Saturday was World Mental Health Day! Did you make time for yourself? It’s not too late because, psst, every day you should take time for and respect your mental health. It’s a journey, but you are nowhere close to being alone.
This week we’re talking with Elyse Fox, founder and CEO of Sad Girls Club. It’s a nonprofit designed to support women of color and the millennial and Gen Z population, offering resources like free group therapy sessions and self-care programs. Today, more than 285,000 people follow Sad Girls Club on Instagram.
From our respective apartments in Brooklyn, New York, over Zoom, we talked about what motivated Fox to launch Sad Girls Club in 2017 and why now is the time to think creatively about making a difference.
I’d love to start our conversation with a question about the name of your organization, Sad Girls Club. What’s its origin story?
I created the name Sad Girls Club because when I first spoke about my mental health, there were a lot of younger women who needed advice on how to navigate their own mental health journey. They really didn’t have the language to say, I’m feeling depressed or I’m feeling anxious. All they knew was I feel sad — I don’t know what is going on, but I feel sad. Sadness is the first emotion opposite of happy that you can kind of relate to if you aren’t feeling your best.
I didn’t want to name it something like the Depression Club or something too heavy. And I feel like sadness, as a word, is something we learn at a very early age. It embodies different feelings related to mental health. It’s just an easy-to-find kind of thing.
How would you describe a member of the Sad Girls Club?
They are very creative, very open-minded, and willing to work on themselves.
What motivated you to create this organization?
When I spoke out about my mental health, I felt like I was a weirdo and I was the only one experiencing what I was experiencing. But once I put out a film documenting my worst year of my depression, I received a wave of positive feedback — feedback from girls who were a lot younger than me who wanted to navigate their mental health journey.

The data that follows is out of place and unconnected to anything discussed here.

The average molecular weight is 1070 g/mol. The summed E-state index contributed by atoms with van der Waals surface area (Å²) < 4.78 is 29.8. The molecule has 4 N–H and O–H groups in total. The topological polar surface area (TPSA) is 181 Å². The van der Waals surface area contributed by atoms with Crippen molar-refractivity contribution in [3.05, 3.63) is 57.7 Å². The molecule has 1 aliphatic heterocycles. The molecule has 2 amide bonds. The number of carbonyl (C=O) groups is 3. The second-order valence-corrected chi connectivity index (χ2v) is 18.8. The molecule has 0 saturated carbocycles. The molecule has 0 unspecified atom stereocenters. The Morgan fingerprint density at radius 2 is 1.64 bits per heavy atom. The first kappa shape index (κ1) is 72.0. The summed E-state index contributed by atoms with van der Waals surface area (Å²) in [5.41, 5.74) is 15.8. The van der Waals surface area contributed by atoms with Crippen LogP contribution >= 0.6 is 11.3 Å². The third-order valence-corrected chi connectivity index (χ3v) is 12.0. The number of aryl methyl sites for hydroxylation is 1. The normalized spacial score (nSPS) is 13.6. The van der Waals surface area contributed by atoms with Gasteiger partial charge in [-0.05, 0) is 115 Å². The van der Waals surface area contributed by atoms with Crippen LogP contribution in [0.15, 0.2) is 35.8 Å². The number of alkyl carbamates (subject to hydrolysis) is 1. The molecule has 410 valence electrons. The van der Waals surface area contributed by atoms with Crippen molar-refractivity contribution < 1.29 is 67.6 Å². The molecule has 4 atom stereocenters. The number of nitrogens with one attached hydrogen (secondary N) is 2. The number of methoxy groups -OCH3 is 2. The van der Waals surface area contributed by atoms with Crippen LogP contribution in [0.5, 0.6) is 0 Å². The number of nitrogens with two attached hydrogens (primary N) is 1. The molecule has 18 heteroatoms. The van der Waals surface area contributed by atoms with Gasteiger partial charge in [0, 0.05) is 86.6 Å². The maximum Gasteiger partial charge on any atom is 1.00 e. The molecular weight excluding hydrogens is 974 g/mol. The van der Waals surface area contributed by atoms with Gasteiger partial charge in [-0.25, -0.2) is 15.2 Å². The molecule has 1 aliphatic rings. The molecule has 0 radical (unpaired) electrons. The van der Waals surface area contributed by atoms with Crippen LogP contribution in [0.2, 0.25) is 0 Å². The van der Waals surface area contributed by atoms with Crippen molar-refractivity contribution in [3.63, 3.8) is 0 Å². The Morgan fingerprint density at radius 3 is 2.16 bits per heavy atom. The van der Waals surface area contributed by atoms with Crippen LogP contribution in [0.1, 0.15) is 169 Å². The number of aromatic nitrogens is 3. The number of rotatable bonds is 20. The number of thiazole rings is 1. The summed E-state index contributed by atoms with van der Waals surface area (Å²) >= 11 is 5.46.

I was like, I can either make this just an Instagram film thing or I can take this to the next level, help people, and create something that causes a larger conversation. I wanted to make something accessible; I wanted to make a club that is fun. I wanted to make a cool nonprofit because nonprofits can be hella stuffy. I wanted it to be inviting.
I didn’t see a space like that, and I figured I could complain or create. So I decided to create something that’s beautiful.
Sad Girls Club supports the millennial and Gen Z populations. Do you think there are unique aspects related to members of these generations?
The Gen Z population is so open to saying let’s change what isn’t working and let’s change it now. I love it; I thrive off that community. I’ve always said I don’t want this to be the Elyse Fox Club, I want this to be the Sad Girls Club — so whatever you want me to provide for you, let me know. And they are the most vocal. They will be age 12, 13, 14, and they want to talk about big things that I was not thinking about, like period equity.
I definitely think that Gen Z is going to change the world, and it makes it easy for me to have that conversation because they are so open and so willing. They are looking for this space.
With millennials, we grew up in this weird time where we lived half of our lives offline, and then the other half we’ve had to live online to do what you have to do. So we’re still kind of learning and navigating. Our generation is a trial run generation where we are the only ones who have had to be in both worlds. Millennials really respond to situations like, Ok, let’s get off our phones, crochet, and have a conversation. With Gen Z, I can be more experimental, and plan things that are a bit more creative and push the needle.
Could you please speak to the issue of accessibility and mental health, especially in connection to the Sad Girls Club’s Soul Sessions. Do you think people would utilize more resources like therapy sessions if they could afford to do so?